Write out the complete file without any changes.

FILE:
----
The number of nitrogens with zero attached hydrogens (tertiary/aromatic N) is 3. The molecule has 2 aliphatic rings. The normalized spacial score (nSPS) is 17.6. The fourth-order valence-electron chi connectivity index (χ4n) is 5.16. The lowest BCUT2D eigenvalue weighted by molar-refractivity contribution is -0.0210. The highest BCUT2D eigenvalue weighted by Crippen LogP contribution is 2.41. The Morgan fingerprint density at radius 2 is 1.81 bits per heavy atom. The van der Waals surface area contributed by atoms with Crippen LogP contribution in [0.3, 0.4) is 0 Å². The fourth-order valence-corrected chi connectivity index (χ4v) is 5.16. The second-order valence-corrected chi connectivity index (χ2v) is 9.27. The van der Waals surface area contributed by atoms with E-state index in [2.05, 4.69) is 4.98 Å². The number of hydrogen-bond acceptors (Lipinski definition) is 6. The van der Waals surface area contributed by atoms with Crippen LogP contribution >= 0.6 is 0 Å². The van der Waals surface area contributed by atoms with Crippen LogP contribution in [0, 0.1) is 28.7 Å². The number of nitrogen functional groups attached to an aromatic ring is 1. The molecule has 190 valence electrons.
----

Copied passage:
The number of nitrogens with zero attached hydrogens (tertiary/aromatic N) is 3. The molecule has 2 aliphatic rings. The normalized spacial score (nSPS) is 17.6. The fourth-order valence-electron chi connectivity index (χ4n) is 5.16. The lowest BCUT2D eigenvalue weighted by molar-refractivity contribution is -0.0210. The highest BCUT2D eigenvalue weighted by Crippen LogP contribution is 2.41. The Morgan fingerprint density at radius 2 is 1.81 bits per heavy atom. The van der Waals surface area contributed by atoms with Crippen LogP contribution in [0.3, 0.4) is 0 Å². The fourth-order valence-corrected chi connectivity index (χ4v) is 5.16. The second-order valence-corrected chi connectivity index (χ2v) is 9.27. The van der Waals surface area contributed by atoms with E-state index in [2.05, 4.69) is 4.98 Å². The number of hydrogen-bond acceptors (Lipinski definition) is 6. The van der Waals surface area contributed by atoms with Crippen LogP contribution >= 0.6 is 0 Å². The van der Waals surface area contributed by atoms with Crippen LogP contribution in [0, 0.1) is 28.7 Å². The number of nitrogen functional groups attached to an aromatic ring is 1. The molecule has 190 valence electrons.